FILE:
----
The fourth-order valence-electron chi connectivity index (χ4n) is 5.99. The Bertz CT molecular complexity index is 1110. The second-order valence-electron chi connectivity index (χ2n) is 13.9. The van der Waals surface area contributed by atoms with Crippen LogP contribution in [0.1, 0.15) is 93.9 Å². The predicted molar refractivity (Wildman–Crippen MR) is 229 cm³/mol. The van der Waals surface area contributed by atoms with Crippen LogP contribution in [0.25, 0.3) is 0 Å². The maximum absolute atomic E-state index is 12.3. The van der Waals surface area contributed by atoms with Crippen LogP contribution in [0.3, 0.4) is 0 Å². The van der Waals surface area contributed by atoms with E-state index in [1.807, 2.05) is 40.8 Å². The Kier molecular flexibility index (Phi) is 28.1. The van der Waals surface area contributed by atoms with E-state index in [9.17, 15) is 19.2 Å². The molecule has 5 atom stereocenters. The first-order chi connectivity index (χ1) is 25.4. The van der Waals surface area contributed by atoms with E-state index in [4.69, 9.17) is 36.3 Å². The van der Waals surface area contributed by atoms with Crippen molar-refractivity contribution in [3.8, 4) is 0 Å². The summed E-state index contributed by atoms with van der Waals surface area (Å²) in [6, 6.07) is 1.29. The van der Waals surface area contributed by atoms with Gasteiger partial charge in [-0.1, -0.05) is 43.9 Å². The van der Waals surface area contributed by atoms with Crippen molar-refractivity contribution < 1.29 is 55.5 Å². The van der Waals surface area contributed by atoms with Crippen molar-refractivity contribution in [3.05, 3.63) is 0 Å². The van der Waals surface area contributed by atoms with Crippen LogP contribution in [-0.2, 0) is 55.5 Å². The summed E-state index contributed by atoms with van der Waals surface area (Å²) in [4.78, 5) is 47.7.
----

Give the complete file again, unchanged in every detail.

The fourth-order valence-electron chi connectivity index (χ4n) is 5.99. The Bertz CT molecular complexity index is 1110. The second-order valence-electron chi connectivity index (χ2n) is 13.9. The van der Waals surface area contributed by atoms with Crippen LogP contribution in [0.1, 0.15) is 93.9 Å². The predicted molar refractivity (Wildman–Crippen MR) is 229 cm³/mol. The van der Waals surface area contributed by atoms with Crippen LogP contribution in [0.25, 0.3) is 0 Å². The maximum absolute atomic E-state index is 12.3. The van der Waals surface area contributed by atoms with Crippen LogP contribution in [0.3, 0.4) is 0 Å². The van der Waals surface area contributed by atoms with E-state index in [1.807, 2.05) is 40.8 Å². The Kier molecular flexibility index (Phi) is 28.1. The van der Waals surface area contributed by atoms with E-state index in [9.17, 15) is 19.2 Å². The molecule has 5 atom stereocenters. The first-order chi connectivity index (χ1) is 25.4. The van der Waals surface area contributed by atoms with E-state index in [4.69, 9.17) is 36.3 Å². The van der Waals surface area contributed by atoms with Crippen molar-refractivity contribution in [3.8, 4) is 0 Å². The summed E-state index contributed by atoms with van der Waals surface area (Å²) in [6, 6.07) is 1.29. The van der Waals surface area contributed by atoms with Gasteiger partial charge in [-0.1, -0.05) is 43.9 Å². The van der Waals surface area contributed by atoms with Crippen molar-refractivity contribution < 1.29 is 55.5 Å². The van der Waals surface area contributed by atoms with Crippen molar-refractivity contribution in [3.05, 3.63) is 0 Å². The van der Waals surface area contributed by atoms with Crippen LogP contribution in [-0.2, 0) is 55.5 Å². The summed E-state index contributed by atoms with van der Waals surface area (Å²) in [4.78, 5) is 47.7.